Ski-Doo Maker BRP Warns Of Russia Sanctions Hurting Results

News By Tanvi Mehta, Reuters
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BRP Inc., the maker of Ski-Doo snowmobiles and Sea-Doo watercraft, warned that results for the rest of the year could be hurt by sanctions on Russia and a softer economy in South America.

Shares of the Quebec-based company, which in March had said uncertainty in Russia would hurt demand, fell as much as 4 percent last Friday.

“Russia is a special situation, very difficult to explain,” CEO Jose Boisjoli said during a post-earnings call after the company reported a smaller loss on North America demand.

The company said deliveries of off-road vehicles and personal watercrafts in the first half were hurt by the political and economic situation in Russia, its third-largest market as of financial year ended March, 2014.

The Canadian recreational vehicle maker, which also operates in Brazil, Chile and Argentina, said these markets were growing a bit slower than originally planned.

The company, whose rivals include Arctic Cat Inc., Polaris Industries Inc. and Yamaha Motor Co. Ltd., gets nearly a third of its revenue from international markets.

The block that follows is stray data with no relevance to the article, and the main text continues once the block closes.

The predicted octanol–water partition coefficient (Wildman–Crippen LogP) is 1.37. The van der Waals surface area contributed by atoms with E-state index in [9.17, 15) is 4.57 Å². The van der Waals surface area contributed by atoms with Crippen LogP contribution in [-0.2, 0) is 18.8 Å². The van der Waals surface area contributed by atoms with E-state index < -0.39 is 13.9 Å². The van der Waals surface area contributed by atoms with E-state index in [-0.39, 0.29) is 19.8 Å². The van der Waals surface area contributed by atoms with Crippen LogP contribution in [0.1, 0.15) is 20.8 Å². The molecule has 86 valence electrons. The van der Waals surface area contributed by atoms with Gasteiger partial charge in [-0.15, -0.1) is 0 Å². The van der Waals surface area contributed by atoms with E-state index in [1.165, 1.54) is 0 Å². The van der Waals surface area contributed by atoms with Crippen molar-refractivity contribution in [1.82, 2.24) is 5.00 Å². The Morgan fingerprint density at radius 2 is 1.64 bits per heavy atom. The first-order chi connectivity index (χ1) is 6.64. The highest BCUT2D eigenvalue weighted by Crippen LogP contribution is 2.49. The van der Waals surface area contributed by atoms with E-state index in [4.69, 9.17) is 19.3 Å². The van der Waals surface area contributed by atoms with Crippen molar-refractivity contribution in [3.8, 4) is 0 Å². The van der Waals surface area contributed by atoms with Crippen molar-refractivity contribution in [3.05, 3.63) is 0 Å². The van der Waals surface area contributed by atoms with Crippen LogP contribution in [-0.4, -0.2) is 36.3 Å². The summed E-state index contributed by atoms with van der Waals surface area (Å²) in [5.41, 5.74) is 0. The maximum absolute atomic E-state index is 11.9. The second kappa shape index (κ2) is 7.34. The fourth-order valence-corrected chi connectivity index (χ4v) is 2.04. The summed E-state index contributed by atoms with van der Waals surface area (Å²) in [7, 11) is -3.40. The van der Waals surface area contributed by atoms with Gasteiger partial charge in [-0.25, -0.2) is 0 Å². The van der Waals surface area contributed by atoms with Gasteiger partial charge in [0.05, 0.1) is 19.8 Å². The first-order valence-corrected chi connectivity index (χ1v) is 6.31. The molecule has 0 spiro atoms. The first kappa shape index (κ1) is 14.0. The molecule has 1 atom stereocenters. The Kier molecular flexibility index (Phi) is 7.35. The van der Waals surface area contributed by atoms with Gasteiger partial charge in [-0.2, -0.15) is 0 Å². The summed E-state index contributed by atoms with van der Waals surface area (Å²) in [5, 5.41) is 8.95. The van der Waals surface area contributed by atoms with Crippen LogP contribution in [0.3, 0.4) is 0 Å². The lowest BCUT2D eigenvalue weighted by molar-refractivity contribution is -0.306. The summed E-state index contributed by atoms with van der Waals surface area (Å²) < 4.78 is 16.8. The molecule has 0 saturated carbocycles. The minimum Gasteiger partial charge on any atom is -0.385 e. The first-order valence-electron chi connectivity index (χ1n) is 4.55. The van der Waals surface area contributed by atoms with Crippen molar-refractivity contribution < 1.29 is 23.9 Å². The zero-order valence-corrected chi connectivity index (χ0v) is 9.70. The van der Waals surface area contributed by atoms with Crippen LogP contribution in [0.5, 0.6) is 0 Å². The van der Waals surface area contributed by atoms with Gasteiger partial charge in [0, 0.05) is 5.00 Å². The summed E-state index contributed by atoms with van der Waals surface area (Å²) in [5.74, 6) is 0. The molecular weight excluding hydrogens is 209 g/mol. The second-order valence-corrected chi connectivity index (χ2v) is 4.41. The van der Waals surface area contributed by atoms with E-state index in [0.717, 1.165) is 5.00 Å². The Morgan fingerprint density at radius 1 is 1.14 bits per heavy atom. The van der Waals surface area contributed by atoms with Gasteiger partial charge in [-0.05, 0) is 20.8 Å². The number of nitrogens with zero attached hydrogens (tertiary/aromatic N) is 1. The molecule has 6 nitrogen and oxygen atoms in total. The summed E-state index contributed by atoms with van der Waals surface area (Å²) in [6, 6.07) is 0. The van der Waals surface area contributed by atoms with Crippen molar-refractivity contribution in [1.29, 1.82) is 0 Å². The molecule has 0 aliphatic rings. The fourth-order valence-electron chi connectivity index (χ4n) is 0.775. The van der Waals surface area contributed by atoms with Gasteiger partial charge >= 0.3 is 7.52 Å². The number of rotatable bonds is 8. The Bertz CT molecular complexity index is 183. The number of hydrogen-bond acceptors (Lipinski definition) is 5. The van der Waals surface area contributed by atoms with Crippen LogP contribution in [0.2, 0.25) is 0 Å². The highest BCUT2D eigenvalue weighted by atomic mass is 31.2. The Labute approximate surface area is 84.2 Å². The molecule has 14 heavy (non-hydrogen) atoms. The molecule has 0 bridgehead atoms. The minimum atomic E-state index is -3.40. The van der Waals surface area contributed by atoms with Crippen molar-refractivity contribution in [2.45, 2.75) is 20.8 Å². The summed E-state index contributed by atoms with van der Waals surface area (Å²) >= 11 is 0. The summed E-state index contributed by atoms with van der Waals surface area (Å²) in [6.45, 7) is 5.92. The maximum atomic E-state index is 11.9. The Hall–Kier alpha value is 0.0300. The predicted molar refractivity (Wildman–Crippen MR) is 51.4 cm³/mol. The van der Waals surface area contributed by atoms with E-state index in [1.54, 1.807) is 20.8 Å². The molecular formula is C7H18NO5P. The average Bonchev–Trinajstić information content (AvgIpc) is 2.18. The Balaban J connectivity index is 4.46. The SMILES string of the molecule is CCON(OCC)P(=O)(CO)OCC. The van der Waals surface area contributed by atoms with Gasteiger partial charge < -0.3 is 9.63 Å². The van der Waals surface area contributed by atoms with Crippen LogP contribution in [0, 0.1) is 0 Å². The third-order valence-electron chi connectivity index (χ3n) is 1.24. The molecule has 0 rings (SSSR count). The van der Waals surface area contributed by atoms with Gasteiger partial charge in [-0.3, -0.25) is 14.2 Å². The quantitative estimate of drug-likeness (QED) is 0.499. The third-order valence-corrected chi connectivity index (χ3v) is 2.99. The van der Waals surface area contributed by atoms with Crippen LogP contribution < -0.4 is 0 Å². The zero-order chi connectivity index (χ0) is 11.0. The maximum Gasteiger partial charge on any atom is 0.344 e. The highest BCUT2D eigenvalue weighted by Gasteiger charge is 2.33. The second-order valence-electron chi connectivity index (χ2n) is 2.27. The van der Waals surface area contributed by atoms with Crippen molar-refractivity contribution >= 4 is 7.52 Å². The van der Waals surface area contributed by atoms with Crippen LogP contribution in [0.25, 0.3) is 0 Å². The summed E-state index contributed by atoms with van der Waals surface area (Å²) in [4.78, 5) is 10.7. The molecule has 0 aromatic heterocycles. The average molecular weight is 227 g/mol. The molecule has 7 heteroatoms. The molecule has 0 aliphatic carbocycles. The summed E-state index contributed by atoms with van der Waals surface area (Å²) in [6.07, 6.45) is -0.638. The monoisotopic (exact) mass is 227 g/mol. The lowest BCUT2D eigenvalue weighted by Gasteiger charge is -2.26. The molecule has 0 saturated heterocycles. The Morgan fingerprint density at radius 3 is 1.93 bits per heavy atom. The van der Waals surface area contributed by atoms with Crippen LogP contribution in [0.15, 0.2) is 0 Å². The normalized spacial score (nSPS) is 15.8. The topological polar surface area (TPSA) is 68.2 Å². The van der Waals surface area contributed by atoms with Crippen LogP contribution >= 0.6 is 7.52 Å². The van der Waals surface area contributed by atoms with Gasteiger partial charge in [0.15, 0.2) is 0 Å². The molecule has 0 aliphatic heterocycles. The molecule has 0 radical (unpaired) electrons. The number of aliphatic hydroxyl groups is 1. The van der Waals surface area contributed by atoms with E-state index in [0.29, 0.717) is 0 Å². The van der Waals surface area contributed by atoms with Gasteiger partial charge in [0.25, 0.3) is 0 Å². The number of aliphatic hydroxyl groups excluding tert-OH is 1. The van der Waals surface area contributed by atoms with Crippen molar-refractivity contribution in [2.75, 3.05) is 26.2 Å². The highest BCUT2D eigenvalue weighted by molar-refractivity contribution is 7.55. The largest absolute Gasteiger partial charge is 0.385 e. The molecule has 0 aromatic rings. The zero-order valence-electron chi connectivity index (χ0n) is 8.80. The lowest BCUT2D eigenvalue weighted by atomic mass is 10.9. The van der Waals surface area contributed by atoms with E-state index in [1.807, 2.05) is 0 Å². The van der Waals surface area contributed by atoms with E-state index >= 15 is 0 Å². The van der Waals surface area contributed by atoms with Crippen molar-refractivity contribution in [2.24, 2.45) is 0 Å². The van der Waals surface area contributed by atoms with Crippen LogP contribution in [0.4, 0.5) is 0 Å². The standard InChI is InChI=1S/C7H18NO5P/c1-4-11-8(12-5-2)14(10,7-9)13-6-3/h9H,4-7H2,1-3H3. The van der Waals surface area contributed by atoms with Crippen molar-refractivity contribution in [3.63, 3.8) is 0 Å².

BRP, spun off from Bombardier Inc in 2003, maintained its 2015 adjusted profit forecast of $1.55 to $1.65 per share.

“Investors will remain skeptical as to whether or not management will achieve its full-year guidance as BRP will now need to derive (about) 80 percent of its normalized EBITDA from 2H FY15 to achieve its target,” Benoît Poirier, analyst with Desjardins Capital Markets, wrote in a note to clients.

BRP raised revenue growth forecast from seasonal products such as Sea-Doo Spark watercraft and Can-Am Spyder motorcycles to 12 to 16 percent from 9 to 12 percent for the year ending March, 2015.

The company’s second-quarter loss more than halved to $3.6-million or 3 cents per share.

BRP said it sold more of its flagship snowmobiles and watercrafts, which drove up seasonal product sales by 85 percent to $259.8-million in the quarter ended July 31.

Revenue rose by a quarter to $780-million, mainly driven by a 35-percent jump in revenue from North America. Revenue from international operations rose 8 percent.

Up to Thursday’s close of $25.85, the stock had risen 27 perent so far this year.

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